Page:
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The former St. Francis Rectory on Union Street is going to be razed.

Former Rectory in North Adams on Demolition List

By Tammy DanielsiBerkshires Staff
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NORTH ADAMS, Mass. — The last vestige of St. Francis' Church, its rectory, is being demolished.
Crews were at the long-vacant brick structure on Union Street last week removing windows and other materials but halted until their permits are in place. Building Inspector William Meranti said they were beginning to remove materials in preparation of asbestos abatement but "didn't have all their ducks in a row." He confirmed that they were in the process of applying for a demolition permit.
The corner property was purchased by Colvest/North Adams LLC of Springfield in 2018 for $1.3 million from the Roman Catholic Diocese of Springfield. 
Historical Commission Chairwoman Justyna Carlson said the commission had been contacted by John Dias of Western Mass Demolition and that commissioners had separately reviewed and affirmed the demolition. The commission has the right to impose a demolition delay on any structure 50 years or older to encourage alternative uses or alterations (concerns about the church being demolished for a CVS prompted the fast-tracking of the ordinance in 2012.) 
"Built in 1964, it barely makes the need for our approval (unlike the hotel addition which is not even 50 years young)," she wrote. "The building was poorly secured after the passageway to the church was removed so mold had entered and spread."
Carlson said she had contacted the owner last December, acting as a member of the Historical Society, to see if the building could house the history museum that was being forced out of the hotel. She said she had been told then that the owner was deliberating on demolishing the structure. 
The rectory is all that's left of St. Francis, which was the oldest Catholic church in the city — and the largest in New England at one time. The church was an imposing structure at the entrance to the downtown for more than 150 years before its demolition in 2016 over concerns about its structural integrity. It had closed in 2008 along with a number of other diocesan churches.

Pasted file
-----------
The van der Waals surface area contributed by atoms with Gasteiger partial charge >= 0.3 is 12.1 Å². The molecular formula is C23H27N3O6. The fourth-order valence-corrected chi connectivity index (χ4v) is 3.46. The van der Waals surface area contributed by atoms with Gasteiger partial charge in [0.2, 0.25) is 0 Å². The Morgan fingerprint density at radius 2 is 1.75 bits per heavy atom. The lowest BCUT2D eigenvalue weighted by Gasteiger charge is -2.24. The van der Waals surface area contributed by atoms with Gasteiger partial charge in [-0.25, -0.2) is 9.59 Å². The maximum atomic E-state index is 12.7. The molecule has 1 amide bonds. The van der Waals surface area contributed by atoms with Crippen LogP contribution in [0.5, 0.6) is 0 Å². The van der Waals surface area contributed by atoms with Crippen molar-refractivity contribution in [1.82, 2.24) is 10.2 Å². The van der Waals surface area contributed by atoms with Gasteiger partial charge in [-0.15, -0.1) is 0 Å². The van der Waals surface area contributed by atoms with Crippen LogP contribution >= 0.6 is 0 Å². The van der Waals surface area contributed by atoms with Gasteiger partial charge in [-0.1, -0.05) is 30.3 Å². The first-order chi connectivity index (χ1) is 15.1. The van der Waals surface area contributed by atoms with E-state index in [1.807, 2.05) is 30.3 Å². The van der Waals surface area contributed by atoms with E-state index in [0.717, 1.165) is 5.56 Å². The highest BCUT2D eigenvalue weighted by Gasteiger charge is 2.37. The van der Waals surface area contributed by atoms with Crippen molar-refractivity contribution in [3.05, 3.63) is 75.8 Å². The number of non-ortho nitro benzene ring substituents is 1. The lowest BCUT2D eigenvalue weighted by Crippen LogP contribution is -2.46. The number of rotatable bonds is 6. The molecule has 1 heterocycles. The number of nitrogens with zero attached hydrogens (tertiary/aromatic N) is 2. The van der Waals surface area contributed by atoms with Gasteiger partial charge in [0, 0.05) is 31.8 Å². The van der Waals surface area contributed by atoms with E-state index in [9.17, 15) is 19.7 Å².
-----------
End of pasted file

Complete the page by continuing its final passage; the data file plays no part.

The rectory is far younger, having been built in 1965 as part of a $750,000 building program undertaken by the parish. The original rectory fell victim to the Central Artery project and the convent for the Sisters of St. Joseph at that same location came down shortly afterward. A new convent was constructed for the 35 sisters at St. Joseph's School across the street (now an affordable housing complex) and the rectory raised in its place at an estimated cost of $300,000. 
In between, the diocese purchased a two-story home in front of Drury High, at 191 East Main St., in 1958 as an interim rectory. It had been the home of Dr. Joseph Crawford, who introduced the use of X-ray machines to the local medical community. He died in 1940.
This property was taken by the city in the 1960s for use as a school administrative office and parking, and later razed. 
The rectory had included a garage and connecting structure to the church that were taken down prior to the church's demolition. The building is currently assessed by the city at $519,900.

Tags: demolition,   

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